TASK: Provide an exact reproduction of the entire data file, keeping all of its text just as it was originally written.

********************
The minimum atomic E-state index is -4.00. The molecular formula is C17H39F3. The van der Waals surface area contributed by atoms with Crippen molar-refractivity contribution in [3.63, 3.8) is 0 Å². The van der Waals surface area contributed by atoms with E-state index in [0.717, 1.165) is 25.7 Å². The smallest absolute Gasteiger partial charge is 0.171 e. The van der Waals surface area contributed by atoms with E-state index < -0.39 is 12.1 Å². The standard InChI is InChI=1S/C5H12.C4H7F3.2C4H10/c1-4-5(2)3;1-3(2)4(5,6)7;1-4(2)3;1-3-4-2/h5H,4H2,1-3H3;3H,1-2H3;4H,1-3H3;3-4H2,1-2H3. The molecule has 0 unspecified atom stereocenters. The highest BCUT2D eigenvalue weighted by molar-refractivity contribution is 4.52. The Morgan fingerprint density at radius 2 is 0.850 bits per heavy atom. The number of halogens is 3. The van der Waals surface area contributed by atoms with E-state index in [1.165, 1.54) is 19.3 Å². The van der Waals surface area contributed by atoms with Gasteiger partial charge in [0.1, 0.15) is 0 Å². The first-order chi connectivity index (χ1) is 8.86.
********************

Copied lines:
The minimum atomic E-state index is -4.00. The molecular formula is C17H39F3. The van der Waals surface area contributed by atoms with Crippen molar-refractivity contribution in [3.63, 3.8) is 0 Å². The van der Waals surface area contributed by atoms with E-state index in [0.717, 1.165) is 25.7 Å². The smallest absolute Gasteiger partial charge is 0.171 e. The van der Waals surface area contributed by atoms with E-state index < -0.39 is 12.1 Å². The standard InChI is InChI=1S/C5H12.C4H7F3.2C4H10/c1-4-5(2)3;1-3(2)4(5,6)7;1-4(2)3;1-3-4-2/h5H,4H2,1-3H3;3H,1-2H3;4H,1-3H3;3-4H2,1-2H3. The molecule has 0 unspecified atom stereocenters. The highest BCUT2D eigenvalue weighted by molar-refractivity contribution is 4.52. The Morgan fingerprint density at radius 2 is 0.850 bits per heavy atom. The number of halogens is 3. The van der Waals surface area contributed by atoms with E-state index in [1.165, 1.54) is 19.3 Å². The van der Waals surface area contributed by atoms with Gasteiger partial charge in [0.1, 0.15) is 0 Å². The first-order chi connectivity index (χ1) is 8.86.